Remembering the Beothuk

"Very little is known about these Indians, the first inhabitants of North America to encounter Europeans. Peaceful but "intractable" (as one early explorer described them)..." Peter Such, Riverrun
"Very little is known about these Indians, the first inhabitants of North America to encounter Europeans. Peaceful but "intractable" (as one early explorer described them)..." Peter Such, Riverrun

“What drew you here?” asked the friendly woman at the desk at the Beothuk Interpretation Centre when we arrived at opening time that morning in June.

“A book,” I said.

“Some people come here after reading Michael Crummey’s River Thieves. Was it that one?”

Beothuk, pronounced Bee-oth-ick. Kind as she was (even giving us a printed list of a dozen Beothuk-related books), I couldn’t puzzle which one had made me aware of the tragic extinction of the “Red Indians” who once occupied the coastlines of Newfoundland.

In the jigsaw of my memory, I had only three pieces:

1. I read the haunting book in the seventies,

2. Newfoundland’s “Heart of Darkness”was a short paperback, and

3. The cover had a mystical design.

I recall the horrific suffering of the Beothuk—from massacres and starvation. That when their small group was attacked and their leader killed, his wife tore open her clothing and bared her breasts, hoping revealing herself as a woman that she would be spared. That the killer said he wished he’d shot a hundred, not just one. And that the last-known survivor was a woman (her name beginning with an “S”) who, for a brief time lived with her captors and left behind sketches reproduced in the book.

Thinking it may have been Riverrun by Peter Such, which our library doesn’t have, I ordered a second-hand copy online. Here’s how Peter prefaced his novel:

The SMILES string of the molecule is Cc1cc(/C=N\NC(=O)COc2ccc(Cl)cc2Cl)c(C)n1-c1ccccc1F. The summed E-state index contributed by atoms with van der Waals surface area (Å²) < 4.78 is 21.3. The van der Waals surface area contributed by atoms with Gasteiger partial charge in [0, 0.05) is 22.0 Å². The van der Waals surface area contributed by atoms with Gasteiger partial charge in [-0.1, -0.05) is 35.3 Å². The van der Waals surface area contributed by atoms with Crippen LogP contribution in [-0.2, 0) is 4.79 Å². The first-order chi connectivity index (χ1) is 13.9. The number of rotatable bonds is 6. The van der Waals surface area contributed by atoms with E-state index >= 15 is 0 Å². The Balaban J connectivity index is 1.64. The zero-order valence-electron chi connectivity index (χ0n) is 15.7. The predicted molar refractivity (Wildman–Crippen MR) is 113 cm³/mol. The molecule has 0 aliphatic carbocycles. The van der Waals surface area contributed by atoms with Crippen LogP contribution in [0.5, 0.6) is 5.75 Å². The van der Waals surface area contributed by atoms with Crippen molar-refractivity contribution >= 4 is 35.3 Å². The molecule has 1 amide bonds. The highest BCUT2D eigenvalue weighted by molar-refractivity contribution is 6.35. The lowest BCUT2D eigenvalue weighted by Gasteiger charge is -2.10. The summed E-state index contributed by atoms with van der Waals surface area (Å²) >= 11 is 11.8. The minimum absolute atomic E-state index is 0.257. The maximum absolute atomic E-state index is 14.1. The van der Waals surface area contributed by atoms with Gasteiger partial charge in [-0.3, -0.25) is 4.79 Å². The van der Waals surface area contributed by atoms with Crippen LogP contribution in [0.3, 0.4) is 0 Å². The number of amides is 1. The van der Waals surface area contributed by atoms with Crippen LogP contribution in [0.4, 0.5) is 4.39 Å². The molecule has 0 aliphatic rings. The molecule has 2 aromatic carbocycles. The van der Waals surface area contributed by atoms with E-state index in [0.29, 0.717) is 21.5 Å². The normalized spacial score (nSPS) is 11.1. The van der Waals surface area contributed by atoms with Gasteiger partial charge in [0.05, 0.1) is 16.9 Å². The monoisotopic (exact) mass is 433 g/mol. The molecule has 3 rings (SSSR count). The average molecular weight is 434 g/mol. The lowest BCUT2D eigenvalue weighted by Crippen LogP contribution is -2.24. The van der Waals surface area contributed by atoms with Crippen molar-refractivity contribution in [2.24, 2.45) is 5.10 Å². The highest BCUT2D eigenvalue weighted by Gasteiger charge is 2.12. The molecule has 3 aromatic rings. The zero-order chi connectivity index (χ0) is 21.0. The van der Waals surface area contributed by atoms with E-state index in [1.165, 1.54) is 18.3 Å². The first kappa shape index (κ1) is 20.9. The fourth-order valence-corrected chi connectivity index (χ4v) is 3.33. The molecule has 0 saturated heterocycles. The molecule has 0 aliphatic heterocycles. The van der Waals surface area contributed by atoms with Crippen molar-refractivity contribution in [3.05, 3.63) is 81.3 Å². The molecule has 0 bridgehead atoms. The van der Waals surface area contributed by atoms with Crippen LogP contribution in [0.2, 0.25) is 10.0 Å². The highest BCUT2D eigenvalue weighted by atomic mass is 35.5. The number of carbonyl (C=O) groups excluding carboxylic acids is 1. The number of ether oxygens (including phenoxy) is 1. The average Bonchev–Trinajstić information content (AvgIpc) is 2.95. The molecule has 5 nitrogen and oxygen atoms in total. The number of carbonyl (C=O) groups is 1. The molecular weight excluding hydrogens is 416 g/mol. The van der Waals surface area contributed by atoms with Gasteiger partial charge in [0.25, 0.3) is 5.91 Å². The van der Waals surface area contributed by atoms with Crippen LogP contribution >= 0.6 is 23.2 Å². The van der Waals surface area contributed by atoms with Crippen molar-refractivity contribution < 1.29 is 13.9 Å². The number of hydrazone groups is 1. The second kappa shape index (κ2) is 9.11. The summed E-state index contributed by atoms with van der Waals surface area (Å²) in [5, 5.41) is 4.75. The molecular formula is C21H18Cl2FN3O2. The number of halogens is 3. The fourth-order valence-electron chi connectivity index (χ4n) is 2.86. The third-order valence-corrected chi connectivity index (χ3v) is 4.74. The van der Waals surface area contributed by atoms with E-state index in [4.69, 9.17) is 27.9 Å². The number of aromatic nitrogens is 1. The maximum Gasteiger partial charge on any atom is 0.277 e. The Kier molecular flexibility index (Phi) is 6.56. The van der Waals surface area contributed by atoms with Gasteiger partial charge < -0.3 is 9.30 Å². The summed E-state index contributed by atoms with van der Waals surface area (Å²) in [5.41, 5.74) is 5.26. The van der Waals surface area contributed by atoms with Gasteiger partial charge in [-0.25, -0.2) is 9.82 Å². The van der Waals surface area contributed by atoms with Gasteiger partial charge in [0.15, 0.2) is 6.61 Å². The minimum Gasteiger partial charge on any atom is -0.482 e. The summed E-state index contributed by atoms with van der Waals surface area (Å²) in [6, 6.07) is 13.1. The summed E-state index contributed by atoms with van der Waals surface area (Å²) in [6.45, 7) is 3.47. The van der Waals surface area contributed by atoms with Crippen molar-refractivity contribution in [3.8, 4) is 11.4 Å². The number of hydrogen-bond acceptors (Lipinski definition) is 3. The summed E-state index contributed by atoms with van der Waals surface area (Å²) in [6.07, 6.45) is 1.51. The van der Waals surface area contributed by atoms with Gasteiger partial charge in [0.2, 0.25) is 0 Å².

By 1800 the Beothuk population of Newfoundland had reached a critical point. Increased settlement had upset the delicate balance of their nomadic way of life and they were being indiscriminately slaughtered by the whites and their Micmac fur-trade allies, who were encroaching on Beothuk territory. Evidence suggests that about this time three or four hundred Beothuk were herded onto a point of land near their favourite sealing-site and shot down like deer.

The Interpretation Centre is on the site of a three-hundred-year-old Beothuk encampment at Boyd’s Cove discovered in 1981. It’s at the end of Notre Dame Bay in northeastern Newfoundland, sheltered from the Atlantic winds and waves by a sprinkle of islands where seals, fish, seabirds, polar bears and caribou were in abundance three centuries ago.

As we wandered through the displays in the small interpretative centre, every now and then when she saw that something had caught our attention, the woman at the desk came over and gave us more details.

The colour red. That’s the first thing you notice in the dioramas, the film and the photos. The Beothuk mixed a red ochre with grease and used it to cover their skin and hair, decorate their shelters and birchbark canoes, and colour their tools.